Best way to locate and load a font?

After filing

I have been looking for the best way to locate and load a font.
(initially for DynamicGrids.jl, which is otherwise super fast, so it mattered, but the question should be of wider interest).

fontconfig is about 2000 times faster to locate the right font:

using FreeTypeAbstraction
using Fontconfig

font_file(pattern::Fontconfig.Pattern) = Fontconfig.format(Fontconfig.match(pattern), "%{file}")
font_file(str::String) = font_file(Fontconfig.Pattern(str))

# str is either a direct path, or a fontconfig spec such as "cantarell:bold"
function load_font(str::String) 
    path = isfile(str) ? str : font_file(str)
    return FreeTypeAbstraction.FTFont(path)

julia> load_font("cantarell:bold")
FTFont (family = Cantarell, style = Bold)

julia> using BenchmarkTools
julia> @btime (load_font("cantarell") |> finalize)  # finalize to avoid "too many open files" error
  1.246 ms (15 allocations: 2.62 KiB)


julia> using FreeTypeAbstraction
julia> using BenchmarkTools
julia> @btime FreeTypeAbstraction.findfont("cantarell")
  2.321 s (250478 allocations: 24.99 MiB)
FTFont (family = Cantarell, style = Regular)

Currently Fontconfig.jl and FreeTypeAbstraction.jl are independent, which seems good.

Adding to FreeTypeAbstraction.findfont a cache similar to what Makie does might make sense.
But a one time full scan overhead will remain,
unless a font properties cache is added.
But that looks like reinventing fontconfig, and Fontconfig.jl looks good now.

Did I overlook a package that gather both functionalities ?
(Found nothing, either here on discourse, on stackoverflow, or on juliapackages)

Or maybe is there an unregistered package in preparation ?
If not, would it be interesting ?

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I think integrating these packages by depending on Fontconfig.jl is a good idea for FreeTypeAbstraction, and probably anywhere else fonts are used. Im not sure if another package is necessary, but fixing the ecosystem from the bottom up so there a no hidden performance hits is the best approach, especially for people like me who know nothing about fonts.

Probably no-one has got around to this yet, as you dont really notice the problems on a system with very few fonts.

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The reason I wrote the findfont function how it currently is, was that I found it very difficult to choose the fonts I wanted in matplotlib, which also uses fontconfig I believe. It was difficult to select the font with the exact weight I wanted whenever it was more complicated than bold/italic. Many fonts have multiple weights such as semibold, roman, thin, light, etc. So I chose to use a function that goes just by the name (almost no user knows what weight 500 means for a font), but is a bit relaxed in what it matches, so that fonts with complicated names can be specified partially.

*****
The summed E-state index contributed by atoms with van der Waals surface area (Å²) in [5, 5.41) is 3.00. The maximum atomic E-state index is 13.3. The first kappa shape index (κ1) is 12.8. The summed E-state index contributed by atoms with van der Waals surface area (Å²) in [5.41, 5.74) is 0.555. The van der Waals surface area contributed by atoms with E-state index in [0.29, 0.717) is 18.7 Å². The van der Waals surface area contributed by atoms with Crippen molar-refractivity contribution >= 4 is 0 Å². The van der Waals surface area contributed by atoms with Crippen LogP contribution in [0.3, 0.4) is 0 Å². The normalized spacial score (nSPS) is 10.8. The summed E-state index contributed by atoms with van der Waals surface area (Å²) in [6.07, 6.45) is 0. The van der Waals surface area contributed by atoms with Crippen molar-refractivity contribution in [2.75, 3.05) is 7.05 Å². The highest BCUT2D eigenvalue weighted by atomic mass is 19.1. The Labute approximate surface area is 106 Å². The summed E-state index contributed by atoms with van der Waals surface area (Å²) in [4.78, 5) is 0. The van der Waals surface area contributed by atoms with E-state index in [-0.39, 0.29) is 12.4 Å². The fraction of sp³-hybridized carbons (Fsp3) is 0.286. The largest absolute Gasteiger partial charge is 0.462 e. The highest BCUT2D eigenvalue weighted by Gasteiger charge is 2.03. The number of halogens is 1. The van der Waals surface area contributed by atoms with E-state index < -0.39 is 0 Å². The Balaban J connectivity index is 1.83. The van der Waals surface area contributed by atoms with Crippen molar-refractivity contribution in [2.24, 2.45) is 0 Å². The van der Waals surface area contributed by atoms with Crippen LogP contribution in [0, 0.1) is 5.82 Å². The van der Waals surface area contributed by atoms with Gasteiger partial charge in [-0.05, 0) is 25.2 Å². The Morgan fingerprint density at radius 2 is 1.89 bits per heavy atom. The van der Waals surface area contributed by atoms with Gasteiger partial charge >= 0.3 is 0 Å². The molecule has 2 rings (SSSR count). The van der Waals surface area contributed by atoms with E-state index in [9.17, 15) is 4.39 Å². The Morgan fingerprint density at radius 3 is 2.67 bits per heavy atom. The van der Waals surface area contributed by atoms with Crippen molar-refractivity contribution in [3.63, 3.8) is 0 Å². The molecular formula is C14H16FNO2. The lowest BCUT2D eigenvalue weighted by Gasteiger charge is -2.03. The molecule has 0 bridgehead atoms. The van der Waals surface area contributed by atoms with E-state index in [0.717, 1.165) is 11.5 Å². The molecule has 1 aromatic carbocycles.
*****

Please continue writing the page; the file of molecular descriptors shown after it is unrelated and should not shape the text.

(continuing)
So can Fontconfig be used in a similar way? If we just want the fast matching, maybe we can just write a cache file ourselves with all the names.

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Thanks for the intel.

fontconfig also monitors for disk changes and updates its cache accordingly.
But a manual update_cache() could be fine too
(it is really necessary only when one modifies the fonts, so no big deal)

More important indeed, fontconfig is tolerant to spaces and case:

load_font("SourceCode Pro")
FTFont (family = Source Code Pro, style = Regular)
FTFont (family = Source Code Pro, style = Regular)

but falls back to a generic font if the name is incomplete:

FTFont (family = FreeMono, style = Regular)

Many fonts have multiple weights such as semibold, roman, thin, light, etc. So I chose to use a function that goes just by the name

Indeed, fontconfig is less permissive, one has to separate the weight field with a colon (:).

# findfont is nice and permissive
julia> FreeTypeAbstraction.findfont("helvetica bold")
FTFont (family = Helvetica, style = Bold)

# Because ':' is missing, fontconfig would be looking for "bold"
# in the font name (not the filename), and fall back to a generic font.
julia> load_font("helvetica bold")  
FTFont (family = FreeMono, style = Regular)

# with the correct separator, fontconfig works fine
julia> load_font("helvetica:bold")
FTFont (family = Helvetica, style = Bold)

# and falls back to regular style if the requested weight is not found
julia> load_font("helvetica:light")
FTFont (family = Helvetica, style = Regular)

# just like findfont does
julia> FreeTypeAbstraction.findfont("helvetica light")
FTFont (family = Helvetica, style = Regular)

For others, the FreeTypeAbstraction selection algorithm can be found in match_font.

Bottom line: tough choice; I like your design skills and glad you are the ones to decide :slightly_smiling_face:.

Ha I also read about the colon functionality of fontconfig today, I was not aware that it had this. Maybe it was not documented in matplotlib or something. Anyway, with that functionality I’d probably be fine with using fontconfig if the other benefits are deemed important enough. On the other hand, I kind of like the robustness against partial names in my implementation. I chose that because I often used the font β€œHelvetica Lt Std Light” and the lt Std is annoying to type, and I sometimes couldn’t remember the exact abbreviations.

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I guess the other option here is doing whatever fontconfig does, but in Julia? If someone want to write that? Then the syntax can be whatever we like.

I often used the font β€œHelvetica Lt Std Light” and the lt Std is annoying to type

The standard solution with fontconfig is font replacement.
Pro: this would work for all applications based on fontconfig.
Con: need manual configuration (clean, but not as user-friendly as your solution).